by Hester Plumridge
Wall Street Journal
March 2, 2011
Discrimination on grounds of sex looks unfair. But it's hard to see how a new ruling against it will benefit either Europe's insurance industry or its consumers. The European Court of Justice says insurers can't offer men and women different priced products. That could lead to higher premiums and lower demand for insurance. It also sets a worrying precedent for the industry in an upcoming debate on age discrimination.
Because women cause fewer car accidents and live longer on average than men, insurers across Europe currently offer them cheaper car insurance, and lower annual income from annuities in retirement, since they'll be drawing on it for longer. The new ruling means equal prices must be offered to both sexes on all insurance products sold from December 2012.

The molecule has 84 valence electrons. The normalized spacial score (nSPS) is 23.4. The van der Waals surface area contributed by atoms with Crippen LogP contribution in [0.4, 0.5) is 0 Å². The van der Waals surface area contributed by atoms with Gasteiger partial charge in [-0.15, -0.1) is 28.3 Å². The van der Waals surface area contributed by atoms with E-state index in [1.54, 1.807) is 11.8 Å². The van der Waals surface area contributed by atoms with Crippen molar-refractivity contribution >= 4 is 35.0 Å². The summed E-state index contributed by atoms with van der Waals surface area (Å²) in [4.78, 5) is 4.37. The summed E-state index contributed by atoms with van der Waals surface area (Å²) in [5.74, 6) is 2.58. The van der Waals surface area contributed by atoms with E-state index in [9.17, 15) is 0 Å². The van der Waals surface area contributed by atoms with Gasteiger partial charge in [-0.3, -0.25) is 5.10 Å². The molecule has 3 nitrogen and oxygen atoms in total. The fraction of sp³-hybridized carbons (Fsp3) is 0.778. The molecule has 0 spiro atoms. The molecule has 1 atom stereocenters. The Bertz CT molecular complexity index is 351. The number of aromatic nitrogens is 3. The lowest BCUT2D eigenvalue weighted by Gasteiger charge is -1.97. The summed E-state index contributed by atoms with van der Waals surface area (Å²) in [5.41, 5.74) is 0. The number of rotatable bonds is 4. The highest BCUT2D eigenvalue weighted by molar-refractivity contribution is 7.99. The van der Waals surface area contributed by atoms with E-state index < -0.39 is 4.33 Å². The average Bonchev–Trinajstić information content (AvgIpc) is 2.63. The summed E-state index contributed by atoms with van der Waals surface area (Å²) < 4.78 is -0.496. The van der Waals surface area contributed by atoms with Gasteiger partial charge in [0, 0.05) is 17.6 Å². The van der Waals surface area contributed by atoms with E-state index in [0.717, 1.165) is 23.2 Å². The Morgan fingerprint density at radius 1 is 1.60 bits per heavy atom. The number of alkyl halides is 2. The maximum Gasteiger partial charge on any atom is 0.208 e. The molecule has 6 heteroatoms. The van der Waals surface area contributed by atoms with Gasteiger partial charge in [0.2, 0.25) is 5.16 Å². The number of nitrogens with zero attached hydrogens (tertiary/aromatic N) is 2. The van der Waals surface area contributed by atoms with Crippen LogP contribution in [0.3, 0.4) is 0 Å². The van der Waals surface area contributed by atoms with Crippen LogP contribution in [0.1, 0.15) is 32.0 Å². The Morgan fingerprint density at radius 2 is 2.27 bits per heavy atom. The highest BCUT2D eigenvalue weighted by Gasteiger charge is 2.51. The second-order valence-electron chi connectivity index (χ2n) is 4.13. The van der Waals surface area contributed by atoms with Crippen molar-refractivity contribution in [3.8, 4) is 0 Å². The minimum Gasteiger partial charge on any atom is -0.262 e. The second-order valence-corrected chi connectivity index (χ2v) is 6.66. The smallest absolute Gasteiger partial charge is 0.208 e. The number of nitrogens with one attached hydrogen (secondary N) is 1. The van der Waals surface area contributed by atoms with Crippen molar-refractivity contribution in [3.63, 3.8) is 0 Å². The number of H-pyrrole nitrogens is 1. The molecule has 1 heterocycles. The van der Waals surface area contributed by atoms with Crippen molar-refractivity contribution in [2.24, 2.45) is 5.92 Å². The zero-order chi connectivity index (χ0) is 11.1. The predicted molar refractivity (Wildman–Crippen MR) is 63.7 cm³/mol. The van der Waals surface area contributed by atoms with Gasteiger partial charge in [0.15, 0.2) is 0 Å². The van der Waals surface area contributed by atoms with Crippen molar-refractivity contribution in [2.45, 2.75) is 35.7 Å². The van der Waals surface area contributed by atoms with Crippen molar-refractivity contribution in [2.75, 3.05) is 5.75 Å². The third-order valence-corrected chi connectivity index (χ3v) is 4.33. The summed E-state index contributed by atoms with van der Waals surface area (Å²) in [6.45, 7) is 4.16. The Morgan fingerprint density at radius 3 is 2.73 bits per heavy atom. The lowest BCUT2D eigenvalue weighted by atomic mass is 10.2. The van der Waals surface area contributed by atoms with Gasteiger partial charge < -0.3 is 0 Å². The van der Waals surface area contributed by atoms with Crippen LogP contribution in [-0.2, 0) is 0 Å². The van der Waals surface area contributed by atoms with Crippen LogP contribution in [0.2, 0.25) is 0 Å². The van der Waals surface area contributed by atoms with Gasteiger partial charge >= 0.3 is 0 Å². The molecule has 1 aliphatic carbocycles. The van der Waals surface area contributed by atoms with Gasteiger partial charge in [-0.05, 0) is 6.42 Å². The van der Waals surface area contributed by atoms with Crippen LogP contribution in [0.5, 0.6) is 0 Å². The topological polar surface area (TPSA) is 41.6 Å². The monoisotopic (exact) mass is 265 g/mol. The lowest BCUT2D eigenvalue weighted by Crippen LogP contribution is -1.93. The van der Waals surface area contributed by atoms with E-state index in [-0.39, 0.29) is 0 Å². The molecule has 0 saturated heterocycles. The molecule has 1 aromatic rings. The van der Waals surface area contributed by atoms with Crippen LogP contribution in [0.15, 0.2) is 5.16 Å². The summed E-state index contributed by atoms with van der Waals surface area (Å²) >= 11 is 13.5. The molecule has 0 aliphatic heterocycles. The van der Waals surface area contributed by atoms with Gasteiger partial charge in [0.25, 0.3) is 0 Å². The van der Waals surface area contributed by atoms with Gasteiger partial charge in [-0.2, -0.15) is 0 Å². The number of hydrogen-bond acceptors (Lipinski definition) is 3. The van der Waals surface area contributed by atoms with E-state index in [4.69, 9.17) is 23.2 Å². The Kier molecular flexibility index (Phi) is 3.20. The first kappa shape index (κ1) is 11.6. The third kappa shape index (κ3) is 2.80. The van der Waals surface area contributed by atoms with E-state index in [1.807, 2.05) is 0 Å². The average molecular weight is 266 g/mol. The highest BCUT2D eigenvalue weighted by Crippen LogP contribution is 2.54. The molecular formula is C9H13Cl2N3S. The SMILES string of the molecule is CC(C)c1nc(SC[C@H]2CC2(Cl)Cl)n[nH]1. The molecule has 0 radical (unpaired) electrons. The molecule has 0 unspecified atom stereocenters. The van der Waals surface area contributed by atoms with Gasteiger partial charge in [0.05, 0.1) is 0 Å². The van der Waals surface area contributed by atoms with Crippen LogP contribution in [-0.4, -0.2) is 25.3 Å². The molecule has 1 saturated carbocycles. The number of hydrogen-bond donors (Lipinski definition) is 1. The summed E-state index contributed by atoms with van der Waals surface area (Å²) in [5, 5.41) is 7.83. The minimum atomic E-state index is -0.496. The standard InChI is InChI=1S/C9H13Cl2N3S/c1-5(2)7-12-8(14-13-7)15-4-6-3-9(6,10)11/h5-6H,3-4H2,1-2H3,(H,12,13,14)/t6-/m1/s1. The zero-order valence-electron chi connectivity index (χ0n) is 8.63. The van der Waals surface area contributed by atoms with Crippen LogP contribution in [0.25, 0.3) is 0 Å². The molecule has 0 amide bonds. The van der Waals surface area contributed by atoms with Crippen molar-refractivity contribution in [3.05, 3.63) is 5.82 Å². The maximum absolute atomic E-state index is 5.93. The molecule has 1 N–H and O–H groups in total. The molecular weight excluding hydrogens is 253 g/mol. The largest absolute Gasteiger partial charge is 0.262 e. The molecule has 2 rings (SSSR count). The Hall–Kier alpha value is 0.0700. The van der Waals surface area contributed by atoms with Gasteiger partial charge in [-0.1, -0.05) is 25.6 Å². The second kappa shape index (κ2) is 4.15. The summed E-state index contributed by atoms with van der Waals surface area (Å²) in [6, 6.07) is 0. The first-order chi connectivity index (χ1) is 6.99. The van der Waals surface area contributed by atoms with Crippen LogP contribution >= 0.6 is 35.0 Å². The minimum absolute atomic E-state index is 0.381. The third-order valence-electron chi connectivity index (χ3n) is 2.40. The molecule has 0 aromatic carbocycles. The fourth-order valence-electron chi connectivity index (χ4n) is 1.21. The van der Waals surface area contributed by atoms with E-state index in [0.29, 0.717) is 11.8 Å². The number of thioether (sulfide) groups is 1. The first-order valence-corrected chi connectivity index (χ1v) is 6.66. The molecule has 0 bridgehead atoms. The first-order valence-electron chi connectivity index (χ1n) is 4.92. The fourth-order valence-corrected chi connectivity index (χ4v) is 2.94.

That's bad news for consumers, since insurers say premium increases are likely to be passed on. Young women, among the hardest hit, could see the cost of car insurance rise by a quarter. And because insurers won't know the relative proportions of men and women taking their cover, total price increases could be more than just averaging them our between the sexes. In the U.K., the biggest market for annuities, the use of "unisex" rates could see retirement income fall by 2% or more, estimates the Association of British Insurers.